sprit

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See also: Sprit

English[edit]

Etymology 1[edit]

From Old English sprēot (pole, pike, spear), from Proto-Germanic *sprut-. Compare Dutch spriet (a sprout).

Noun[edit]

sprit (plural sprits)

  1. (nautical) A spar between mast and upper outer corner of a spritsail on sailing boats.
  2. A shoot; a sprout.
    (Can we find and add a quotation of Mortimer to this entry?)
Hyponyms[edit]
  • (supporting spar in spritsail rig): bowsprit
Translations[edit]

Verb[edit]

sprit (third-person singular simple present sprits, present participle spritting, simple past and past participle spritted)

  1. To sprout; to bud; to germinate, as barley steeped for malt.

Etymology 2[edit]

Akin to German spritzen.

Verb[edit]

sprit (third-person singular simple present sprits, present participle spritting, simple past and past participle spritted)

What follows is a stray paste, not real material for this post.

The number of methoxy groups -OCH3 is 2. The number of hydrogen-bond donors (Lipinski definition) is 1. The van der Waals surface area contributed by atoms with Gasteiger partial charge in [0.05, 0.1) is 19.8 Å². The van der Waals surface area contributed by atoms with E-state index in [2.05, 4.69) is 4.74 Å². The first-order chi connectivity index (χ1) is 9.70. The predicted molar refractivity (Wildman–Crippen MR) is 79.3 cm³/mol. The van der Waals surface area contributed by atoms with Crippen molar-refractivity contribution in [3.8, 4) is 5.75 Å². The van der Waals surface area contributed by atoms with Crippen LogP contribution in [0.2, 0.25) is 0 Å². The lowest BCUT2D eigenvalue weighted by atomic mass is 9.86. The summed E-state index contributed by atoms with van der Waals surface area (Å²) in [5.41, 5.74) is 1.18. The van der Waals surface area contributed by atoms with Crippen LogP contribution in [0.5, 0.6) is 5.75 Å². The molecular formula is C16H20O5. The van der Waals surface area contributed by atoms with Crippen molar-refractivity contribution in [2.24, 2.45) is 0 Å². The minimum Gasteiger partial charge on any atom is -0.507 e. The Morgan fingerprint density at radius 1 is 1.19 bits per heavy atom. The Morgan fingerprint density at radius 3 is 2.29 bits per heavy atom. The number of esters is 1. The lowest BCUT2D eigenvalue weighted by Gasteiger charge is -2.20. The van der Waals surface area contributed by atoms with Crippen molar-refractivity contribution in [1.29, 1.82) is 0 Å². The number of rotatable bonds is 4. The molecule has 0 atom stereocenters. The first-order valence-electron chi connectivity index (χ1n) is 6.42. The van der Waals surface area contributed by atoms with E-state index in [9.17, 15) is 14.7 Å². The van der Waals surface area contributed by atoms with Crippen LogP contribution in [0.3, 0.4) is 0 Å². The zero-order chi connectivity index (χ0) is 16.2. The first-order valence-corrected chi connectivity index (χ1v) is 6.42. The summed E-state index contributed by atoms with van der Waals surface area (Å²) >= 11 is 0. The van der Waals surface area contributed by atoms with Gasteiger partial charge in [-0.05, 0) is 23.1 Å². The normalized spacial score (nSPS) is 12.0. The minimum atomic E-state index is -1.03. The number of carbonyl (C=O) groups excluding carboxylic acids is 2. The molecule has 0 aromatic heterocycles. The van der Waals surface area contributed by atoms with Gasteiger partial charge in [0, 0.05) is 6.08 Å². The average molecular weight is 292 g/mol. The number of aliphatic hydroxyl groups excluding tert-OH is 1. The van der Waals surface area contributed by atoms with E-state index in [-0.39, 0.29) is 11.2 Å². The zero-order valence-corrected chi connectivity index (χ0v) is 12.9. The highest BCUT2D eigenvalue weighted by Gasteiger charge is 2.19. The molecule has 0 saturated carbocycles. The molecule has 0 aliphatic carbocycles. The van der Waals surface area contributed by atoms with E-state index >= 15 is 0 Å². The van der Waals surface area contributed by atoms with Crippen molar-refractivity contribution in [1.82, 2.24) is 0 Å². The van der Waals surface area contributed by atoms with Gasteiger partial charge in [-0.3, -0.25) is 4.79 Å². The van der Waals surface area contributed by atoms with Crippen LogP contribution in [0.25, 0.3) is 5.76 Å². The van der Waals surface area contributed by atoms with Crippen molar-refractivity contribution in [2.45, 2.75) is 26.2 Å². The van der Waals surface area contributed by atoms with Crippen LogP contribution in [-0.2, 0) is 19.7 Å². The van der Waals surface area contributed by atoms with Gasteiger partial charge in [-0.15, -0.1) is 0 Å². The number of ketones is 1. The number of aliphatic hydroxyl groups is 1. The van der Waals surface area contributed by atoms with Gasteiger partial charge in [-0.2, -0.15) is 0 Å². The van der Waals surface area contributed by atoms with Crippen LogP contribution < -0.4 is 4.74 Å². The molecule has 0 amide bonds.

1. To throw out with force from a narrow orifice; to eject; to spurt out.
    (Can we find and add a quotation of Sir Thomas Browne to this entry?)

Anagrams[edit]


Norwegian Bokmål[edit]

Norwegian Wikipedia has an article on:
Wikipedia no

Etymology[edit]

From Latin spiritus, via French esprit

Noun[edit]

sprit m (definite singular spriten)

  1. alcohol
  2. spirit (spirits)

Derived terms[edit]

References[edit]


Norwegian Nynorsk[edit]

Etymology[edit]

From Latin spiritus, via French esprit

Noun[edit]

sprit m (definite singular spriten)

  1. alcohol
  2. spirit (spirits)

Derived terms[edit]

References[edit]


Swedish[edit]

Etymology[edit]

From French ésprit (compare English sprite), from Old French esprit, from Latin spiritus (air, breath).

Pronunciation[edit]

Noun[edit]

sprit c (uncountable)

  1. spirits; liquor
  2. alcohol in general, chiefly as a solvent

Declension[edit]

Derived terms[edit]